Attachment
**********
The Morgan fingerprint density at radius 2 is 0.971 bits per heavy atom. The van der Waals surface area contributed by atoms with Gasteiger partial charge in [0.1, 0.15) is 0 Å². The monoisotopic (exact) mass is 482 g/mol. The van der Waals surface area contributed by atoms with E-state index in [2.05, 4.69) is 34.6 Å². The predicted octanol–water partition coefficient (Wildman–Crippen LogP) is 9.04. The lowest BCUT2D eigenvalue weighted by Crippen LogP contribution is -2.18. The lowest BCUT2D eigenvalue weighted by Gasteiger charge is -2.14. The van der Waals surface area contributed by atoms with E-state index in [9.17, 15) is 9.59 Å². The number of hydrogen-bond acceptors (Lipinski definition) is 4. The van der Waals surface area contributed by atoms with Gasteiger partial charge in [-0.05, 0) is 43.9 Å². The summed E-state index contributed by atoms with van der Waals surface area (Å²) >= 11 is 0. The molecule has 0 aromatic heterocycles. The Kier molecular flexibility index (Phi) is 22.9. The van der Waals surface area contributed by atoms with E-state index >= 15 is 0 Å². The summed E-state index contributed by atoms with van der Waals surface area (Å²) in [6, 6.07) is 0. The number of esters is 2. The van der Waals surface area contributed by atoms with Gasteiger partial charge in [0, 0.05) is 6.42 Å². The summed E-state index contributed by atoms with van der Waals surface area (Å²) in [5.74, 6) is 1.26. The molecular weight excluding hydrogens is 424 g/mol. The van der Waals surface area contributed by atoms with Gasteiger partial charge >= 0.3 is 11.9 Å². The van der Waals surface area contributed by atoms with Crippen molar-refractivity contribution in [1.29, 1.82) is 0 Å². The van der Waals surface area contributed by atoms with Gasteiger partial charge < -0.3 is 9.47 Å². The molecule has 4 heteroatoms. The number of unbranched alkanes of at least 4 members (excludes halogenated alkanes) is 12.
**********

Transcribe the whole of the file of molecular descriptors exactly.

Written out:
The Morgan fingerprint density at radius 2 is 0.971 bits per heavy atom. The van der Waals surface area contributed by atoms with Gasteiger partial charge in [0.1, 0.15) is 0 Å². The monoisotopic (exact) mass is 482 g/mol. The van der Waals surface area contributed by atoms with E-state index in [2.05, 4.69) is 34.6 Å². The predicted octanol–water partition coefficient (Wildman–Crippen LogP) is 9.04. The lowest BCUT2D eigenvalue weighted by Crippen LogP contribution is -2.18. The lowest BCUT2D eigenvalue weighted by Gasteiger charge is -2.14. The van der Waals surface area contributed by atoms with E-state index in [9.17, 15) is 9.59 Å². The number of hydrogen-bond acceptors (Lipinski definition) is 4. The van der Waals surface area contributed by atoms with Gasteiger partial charge in [-0.05, 0) is 43.9 Å². The summed E-state index contributed by atoms with van der Waals surface area (Å²) >= 11 is 0. The molecule has 0 aromatic heterocycles. The Kier molecular flexibility index (Phi) is 22.9. The van der Waals surface area contributed by atoms with E-state index >= 15 is 0 Å². The summed E-state index contributed by atoms with van der Waals surface area (Å²) in [6, 6.07) is 0. The number of esters is 2. The van der Waals surface area contributed by atoms with Gasteiger partial charge in [0, 0.05) is 6.42 Å². The summed E-state index contributed by atoms with van der Waals surface area (Å²) in [5.74, 6) is 1.26. The molecular weight excluding hydrogens is 424 g/mol. The van der Waals surface area contributed by atoms with Gasteiger partial charge >= 0.3 is 11.9 Å². The van der Waals surface area contributed by atoms with Crippen molar-refractivity contribution in [1.29, 1.82) is 0 Å². The van der Waals surface area contributed by atoms with Gasteiger partial charge < -0.3 is 9.47 Å². The molecule has 4 heteroatoms. The number of unbranched alkanes of at least 4 members (excludes halogenated alkanes) is 12.